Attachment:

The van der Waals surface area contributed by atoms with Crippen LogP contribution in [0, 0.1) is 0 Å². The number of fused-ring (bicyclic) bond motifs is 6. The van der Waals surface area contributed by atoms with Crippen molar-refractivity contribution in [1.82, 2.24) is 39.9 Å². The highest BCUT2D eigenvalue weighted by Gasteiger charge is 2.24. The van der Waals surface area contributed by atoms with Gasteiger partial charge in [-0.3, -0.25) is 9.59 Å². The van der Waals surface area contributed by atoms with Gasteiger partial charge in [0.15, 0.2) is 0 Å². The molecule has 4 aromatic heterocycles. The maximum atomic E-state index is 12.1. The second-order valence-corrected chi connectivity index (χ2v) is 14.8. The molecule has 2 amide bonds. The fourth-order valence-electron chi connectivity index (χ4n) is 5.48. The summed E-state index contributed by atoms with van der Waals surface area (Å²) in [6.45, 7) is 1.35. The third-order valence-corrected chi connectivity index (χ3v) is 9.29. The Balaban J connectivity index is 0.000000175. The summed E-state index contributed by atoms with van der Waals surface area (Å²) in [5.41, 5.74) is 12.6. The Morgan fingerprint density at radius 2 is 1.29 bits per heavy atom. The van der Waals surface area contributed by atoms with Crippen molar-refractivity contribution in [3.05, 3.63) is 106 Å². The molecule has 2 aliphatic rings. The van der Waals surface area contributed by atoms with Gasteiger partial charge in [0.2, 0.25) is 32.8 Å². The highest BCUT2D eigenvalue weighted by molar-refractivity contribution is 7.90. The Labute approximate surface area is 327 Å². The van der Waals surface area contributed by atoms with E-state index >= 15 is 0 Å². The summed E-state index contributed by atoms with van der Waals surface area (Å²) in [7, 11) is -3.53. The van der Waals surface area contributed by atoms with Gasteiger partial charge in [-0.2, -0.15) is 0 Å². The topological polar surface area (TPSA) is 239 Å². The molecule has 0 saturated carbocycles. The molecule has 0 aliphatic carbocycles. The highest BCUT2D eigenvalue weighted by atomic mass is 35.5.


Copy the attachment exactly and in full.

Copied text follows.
The van der Waals surface area contributed by atoms with Crippen LogP contribution in [0, 0.1) is 0 Å². The number of fused-ring (bicyclic) bond motifs is 6. The van der Waals surface area contributed by atoms with Crippen molar-refractivity contribution in [1.82, 2.24) is 39.9 Å². The highest BCUT2D eigenvalue weighted by Gasteiger charge is 2.24. The van der Waals surface area contributed by atoms with Gasteiger partial charge in [-0.3, -0.25) is 9.59 Å². The van der Waals surface area contributed by atoms with Gasteiger partial charge in [0.15, 0.2) is 0 Å². The molecule has 4 aromatic heterocycles. The maximum atomic E-state index is 12.1. The second-order valence-corrected chi connectivity index (χ2v) is 14.8. The molecule has 2 amide bonds. The fourth-order valence-electron chi connectivity index (χ4n) is 5.48. The summed E-state index contributed by atoms with van der Waals surface area (Å²) in [6.45, 7) is 1.35. The third-order valence-corrected chi connectivity index (χ3v) is 9.29. The Balaban J connectivity index is 0.000000175. The summed E-state index contributed by atoms with van der Waals surface area (Å²) in [5.41, 5.74) is 12.6. The Morgan fingerprint density at radius 2 is 1.29 bits per heavy atom. The van der Waals surface area contributed by atoms with Crippen molar-refractivity contribution in [3.05, 3.63) is 106 Å². The molecule has 2 aliphatic rings. The van der Waals surface area contributed by atoms with Gasteiger partial charge in [0.2, 0.25) is 32.8 Å². The highest BCUT2D eigenvalue weighted by molar-refractivity contribution is 7.90. The Labute approximate surface area is 327 Å². The van der Waals surface area contributed by atoms with E-state index >= 15 is 0 Å². The summed E-state index contributed by atoms with van der Waals surface area (Å²) in [7, 11) is -3.53. The van der Waals surface area contributed by atoms with Gasteiger partial charge in [-0.2, -0.15) is 0 Å². The topological polar surface area (TPSA) is 239 Å². The molecule has 0 saturated carbocycles. The molecule has 0 aliphatic carbocycles. The highest BCUT2D eigenvalue weighted by atomic mass is 35.5.